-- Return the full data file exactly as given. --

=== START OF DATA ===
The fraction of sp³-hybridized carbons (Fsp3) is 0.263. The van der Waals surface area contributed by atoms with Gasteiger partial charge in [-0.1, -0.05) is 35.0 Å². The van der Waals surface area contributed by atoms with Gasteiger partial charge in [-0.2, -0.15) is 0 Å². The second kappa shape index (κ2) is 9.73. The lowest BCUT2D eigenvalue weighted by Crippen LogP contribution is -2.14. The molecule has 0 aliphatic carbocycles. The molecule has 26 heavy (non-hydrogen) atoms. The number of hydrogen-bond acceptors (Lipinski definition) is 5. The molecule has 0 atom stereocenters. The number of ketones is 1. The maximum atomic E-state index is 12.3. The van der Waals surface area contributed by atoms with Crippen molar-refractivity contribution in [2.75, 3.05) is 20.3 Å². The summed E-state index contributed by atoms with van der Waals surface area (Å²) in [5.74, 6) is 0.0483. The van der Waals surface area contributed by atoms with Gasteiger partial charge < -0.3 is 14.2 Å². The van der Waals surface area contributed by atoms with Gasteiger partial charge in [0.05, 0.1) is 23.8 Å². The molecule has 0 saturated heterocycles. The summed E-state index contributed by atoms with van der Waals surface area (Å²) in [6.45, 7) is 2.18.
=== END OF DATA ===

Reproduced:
The fraction of sp³-hybridized carbons (Fsp3) is 0.263. The van der Waals surface area contributed by atoms with Gasteiger partial charge in [-0.1, -0.05) is 35.0 Å². The van der Waals surface area contributed by atoms with Gasteiger partial charge in [-0.2, -0.15) is 0 Å². The second kappa shape index (κ2) is 9.73. The lowest BCUT2D eigenvalue weighted by Crippen LogP contribution is -2.14. The molecule has 0 aliphatic carbocycles. The molecule has 26 heavy (non-hydrogen) atoms. The number of hydrogen-bond acceptors (Lipinski definition) is 5. The molecule has 0 atom stereocenters. The number of ketones is 1. The maximum atomic E-state index is 12.3. The van der Waals surface area contributed by atoms with Crippen molar-refractivity contribution in [2.75, 3.05) is 20.3 Å². The summed E-state index contributed by atoms with van der Waals surface area (Å²) in [5.74, 6) is 0.0483. The van der Waals surface area contributed by atoms with Gasteiger partial charge < -0.3 is 14.2 Å². The van der Waals surface area contributed by atoms with Gasteiger partial charge in [0.05, 0.1) is 23.8 Å². The molecule has 0 saturated heterocycles. The summed E-state index contributed by atoms with van der Waals surface area (Å²) in [6.45, 7) is 2.18.